In reality both sides could come up with a way to prevent another cliff edge at the end of next yearby Dominic Walsh / December 2, 2019 / Leave a comment
It has been widely observed that the new Brexit deal agreed by Boris Johnson leaves open the possibility of a form of no deal at the end of the transition. I have explained elsewhere how this differs to the version of no deal we are familiar with. While the ratification of the Withdrawal Agreement means it would be less disruptive overall, the consequences for UK-EU trade would be essentially the same—albeit with more time to prepare.
The problem arises because the transition is due to end in December 2020. The Withdrawal Agreement contains an option for the UK and EU to agree, by July, to extend the transition once for up to two years. But it is difficult to see a Conservative majority government opting for this. The party’s own manifesto commits to not doing so, and the conditions of an extension—particularly additional financial contributions—would be unpalatable. It seems likely that a Conservative majority government would go straight through the July deadline, making the new version of no deal the legal default in December 2020.
Some experts are growing increasingly alarmed about this possibility. In practice, however, there may be creative ways around the problem. It might be possible for the UK and EU to “fudge” the December deadline and buy more time—if it is needed. So how might that work?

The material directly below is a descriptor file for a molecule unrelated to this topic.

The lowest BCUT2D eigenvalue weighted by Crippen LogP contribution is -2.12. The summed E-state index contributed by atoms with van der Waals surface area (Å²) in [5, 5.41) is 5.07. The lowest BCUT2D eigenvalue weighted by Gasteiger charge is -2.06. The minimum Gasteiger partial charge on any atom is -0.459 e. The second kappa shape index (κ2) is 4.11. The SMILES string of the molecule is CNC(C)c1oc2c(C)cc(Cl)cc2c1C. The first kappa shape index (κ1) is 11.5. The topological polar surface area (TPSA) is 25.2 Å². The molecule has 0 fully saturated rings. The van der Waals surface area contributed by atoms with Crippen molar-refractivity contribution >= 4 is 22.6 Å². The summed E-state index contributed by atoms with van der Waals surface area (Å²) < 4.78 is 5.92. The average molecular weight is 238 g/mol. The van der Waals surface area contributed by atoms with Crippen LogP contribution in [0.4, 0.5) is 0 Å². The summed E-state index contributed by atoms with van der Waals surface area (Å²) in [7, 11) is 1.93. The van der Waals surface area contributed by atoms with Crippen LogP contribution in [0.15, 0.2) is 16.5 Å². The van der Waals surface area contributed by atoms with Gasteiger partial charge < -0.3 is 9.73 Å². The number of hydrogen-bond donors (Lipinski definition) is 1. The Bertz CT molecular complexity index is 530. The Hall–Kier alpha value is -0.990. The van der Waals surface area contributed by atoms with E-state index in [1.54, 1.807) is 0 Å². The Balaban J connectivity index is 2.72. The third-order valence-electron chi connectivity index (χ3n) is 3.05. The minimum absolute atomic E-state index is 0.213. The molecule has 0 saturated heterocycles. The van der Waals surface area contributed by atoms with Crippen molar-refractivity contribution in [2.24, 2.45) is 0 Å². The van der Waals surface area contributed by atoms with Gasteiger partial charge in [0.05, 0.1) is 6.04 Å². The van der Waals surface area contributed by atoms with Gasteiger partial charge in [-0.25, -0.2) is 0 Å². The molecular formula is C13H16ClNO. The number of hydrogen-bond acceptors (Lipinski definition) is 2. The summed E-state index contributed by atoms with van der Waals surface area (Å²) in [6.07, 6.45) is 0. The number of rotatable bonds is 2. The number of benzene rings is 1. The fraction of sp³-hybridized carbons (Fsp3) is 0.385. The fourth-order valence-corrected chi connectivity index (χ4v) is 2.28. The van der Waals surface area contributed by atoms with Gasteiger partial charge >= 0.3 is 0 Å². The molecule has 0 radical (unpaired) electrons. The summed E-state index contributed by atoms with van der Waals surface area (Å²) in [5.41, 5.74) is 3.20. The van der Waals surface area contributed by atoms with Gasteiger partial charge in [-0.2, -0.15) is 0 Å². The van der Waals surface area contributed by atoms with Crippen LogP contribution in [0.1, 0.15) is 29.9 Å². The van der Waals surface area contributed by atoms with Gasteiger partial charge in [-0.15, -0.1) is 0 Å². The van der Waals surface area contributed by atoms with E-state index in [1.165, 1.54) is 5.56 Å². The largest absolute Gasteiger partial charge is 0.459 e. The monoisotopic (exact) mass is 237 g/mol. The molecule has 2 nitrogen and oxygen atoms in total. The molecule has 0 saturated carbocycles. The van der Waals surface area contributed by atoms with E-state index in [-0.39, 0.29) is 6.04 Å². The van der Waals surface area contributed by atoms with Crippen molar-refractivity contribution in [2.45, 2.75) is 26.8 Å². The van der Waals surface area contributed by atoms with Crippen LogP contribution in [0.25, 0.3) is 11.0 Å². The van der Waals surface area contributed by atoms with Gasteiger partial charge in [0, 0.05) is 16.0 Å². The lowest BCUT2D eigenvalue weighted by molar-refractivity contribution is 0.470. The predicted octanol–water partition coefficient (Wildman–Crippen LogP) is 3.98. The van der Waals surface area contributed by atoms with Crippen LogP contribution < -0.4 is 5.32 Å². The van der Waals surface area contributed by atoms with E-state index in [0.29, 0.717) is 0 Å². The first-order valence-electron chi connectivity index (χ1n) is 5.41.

There are broadly three things the UK and EU need to do in the next phase of negotiations: agree a trade deal, ratify and then implement it. The options available to the UK and EU in late 2020 will depend on which of these tasks is outstanding. A scenario where a deal is agreed but not ratified or implemented will be easier to address than one where a deal has not been agreed at all.
On ratification, a UK-EU trade deal is likely to require approval by all 27 national parliaments—and in some cases, regional parliaments too. This, unsurprisingly, takes time. However, trade deals can be applied “provisionally” before ratification is complete.
Provisional application has limits. Only those parts of the deal which come under “EU competence” could be provisionally applied, and this would not cover many aspects of services trade which remain the competence of member states. Further, agreement and preparation for provisional application is…